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Policy Development_Bardach Outline

Policy Development_Bardach Outline

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Published by Pascale Ewers
Policy development after Bardach's technique
Policy development after Bardach's technique

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Published by: Pascale Ewers on Jul 05, 2012
Copyright:Attribution Non-commercial


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 Johns Hopkins Bloomberg School of Public Health HPM- 300.600 - Introduction to Health Policy
Unit on Medical Care Policy—Dr. Jonathan WeinerCopyright 2005—J. Weiner and The Johns Hopkins UniversityVersion—8/8/05
Health Policy Analysis Checklist
For the Development, Selection, and Assessment of Program PoliciesWithin Health Care Organizations
This outline is intended as a guide to suggest issues/approaches you shouldconsider when undertaking an applied policy analysis project. Not all aspectsbelow are appropriate for all projects, and other issues beyond those notedhere should sometimes be considered as well. Frequently the sequencing of real-world policy analysis is different than described here, and often theprocess is iterative; going back-and-forth from phase to phase.This document embraces most of the “Bardach” framework, but it expandsupon it to also consider implementation, evaluation, and management issuesthat have direct relevance to public health policy analysis.This checklist was developed with special reference to health caredelivery/financing organizations either within the private or public sectors.This document should also be relevant to most other health policy contexts.
1) Understand and define the problem:
a) Quantify—Be specific about problem’s scope and magnitudei) Who is affectedii) Specific nature of the problemb) Past historyc) Causesi) Key factors (separate into actionable vs. not)ii) Factors associated with action vs. inaction (errors of omission,missed opportunities vs. errors of commission)
2) Sources of information/evidence:
a) Background literature on scope of problemb) Existing data on this population:i) Internal to organizationii) Other sourcesc) New data collection/analysisi) Re-analysis of existing dataii) New surveys/special studiesiii) Commission problem assessment research (for major initiative)
3) Develop alternative solutions:
a) Best practices/benchmarks (literature and consultants)b) Input from stakeholders/decision makers (also start of consensus process)c) Approaches to consider within complex health care systemi) Financial incentives (provider, consumer, other)ii) Education/information (provider, consumer, other)iii) Organizational infrastructure—New program—Modification to existing programiv) Collaborate with others (community, other organizations)v) Policy considerations—Internal policies—Payers’ (e.g., employer or Medicaid) policies—State (or federal) law or regulation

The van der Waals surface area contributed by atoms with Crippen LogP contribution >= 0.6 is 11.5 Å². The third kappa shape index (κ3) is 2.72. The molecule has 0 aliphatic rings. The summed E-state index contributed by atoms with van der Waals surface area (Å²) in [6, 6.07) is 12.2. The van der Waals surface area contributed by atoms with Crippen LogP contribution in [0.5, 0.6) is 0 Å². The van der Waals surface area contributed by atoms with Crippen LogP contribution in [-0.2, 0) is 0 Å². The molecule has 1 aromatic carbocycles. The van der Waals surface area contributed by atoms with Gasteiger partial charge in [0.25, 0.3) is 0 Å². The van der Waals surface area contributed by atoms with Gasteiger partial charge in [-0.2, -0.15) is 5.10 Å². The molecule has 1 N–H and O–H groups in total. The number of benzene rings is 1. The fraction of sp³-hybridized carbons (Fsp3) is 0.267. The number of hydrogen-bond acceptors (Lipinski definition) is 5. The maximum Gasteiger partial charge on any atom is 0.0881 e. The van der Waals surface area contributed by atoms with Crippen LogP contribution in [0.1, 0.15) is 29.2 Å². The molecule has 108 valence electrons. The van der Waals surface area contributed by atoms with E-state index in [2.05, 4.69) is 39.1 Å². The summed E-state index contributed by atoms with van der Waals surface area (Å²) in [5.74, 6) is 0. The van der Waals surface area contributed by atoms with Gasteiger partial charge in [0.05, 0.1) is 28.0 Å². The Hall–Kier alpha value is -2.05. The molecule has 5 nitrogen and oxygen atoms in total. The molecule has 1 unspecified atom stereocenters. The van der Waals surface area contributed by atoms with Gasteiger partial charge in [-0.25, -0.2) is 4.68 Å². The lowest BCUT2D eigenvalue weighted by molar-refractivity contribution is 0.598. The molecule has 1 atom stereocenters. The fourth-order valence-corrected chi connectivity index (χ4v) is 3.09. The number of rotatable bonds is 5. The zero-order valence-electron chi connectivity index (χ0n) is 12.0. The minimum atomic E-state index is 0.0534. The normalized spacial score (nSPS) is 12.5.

4) Identify criteria to be used in decision-making framework:
(These are potential criteria used to assess alternative policies.)a) Population benefiti) Quality of life/outcomes of careii) Concordance with evidence-based process standardsiii) Improve access for those not getting ideal treatmentiv) Reduce disparities in access, quality of care, outcomesb) Cost/economics
i) Cost/benefit (maximize positive effects given input costs)ii) Efficiency per unit of service (potential measure: QALYs, DALYs)iii) Contain costs (to stay within available resource budget and toinsure “margin” between input and output costs)c) Ethics/equityi) Maximize total good (utilitarianism)ii) Consider fairness of resource allocation decisions, with attention toneed, equity, etc.iii) Fulfill individuals’ rights to certain goods or outcomes (liberalism)iv) Consider trade-offs between individual autonomy and the commongoodd) Administrative feasibilityi) Degree of organization’s controlii) Timeframe of implementation/successiii) Resources required for developing and implementing policy(distinct from cost benefit of program itself)iv) Simplicity/robustness of policy/intervention (the fewer “movingparts,” the better)v) Legal/regulatory issuese) The perspectives of various constituencies (beyond patient/consumerabove)i) Providersii) Sponsors (employers, Medicaid agency)iii) Community groups and politiciansiv) Employees of your organizationv) Board of directors (shareholders, if investor owned)Consider costs and benefits to various constituencies, and the “politics”involved
5. Estimating impact of your Policy alternative:
 (Note: steps 5 and 6 are to some extent done iteratively/concurrently.)Use a phased assessment. All potential alternatives should be assessed(“scored”) on preliminary basis. Move on to in-depth assessment for topalternatives. Various approaches (often termed “evidence-based policy”tools):a) Review the existing evidence

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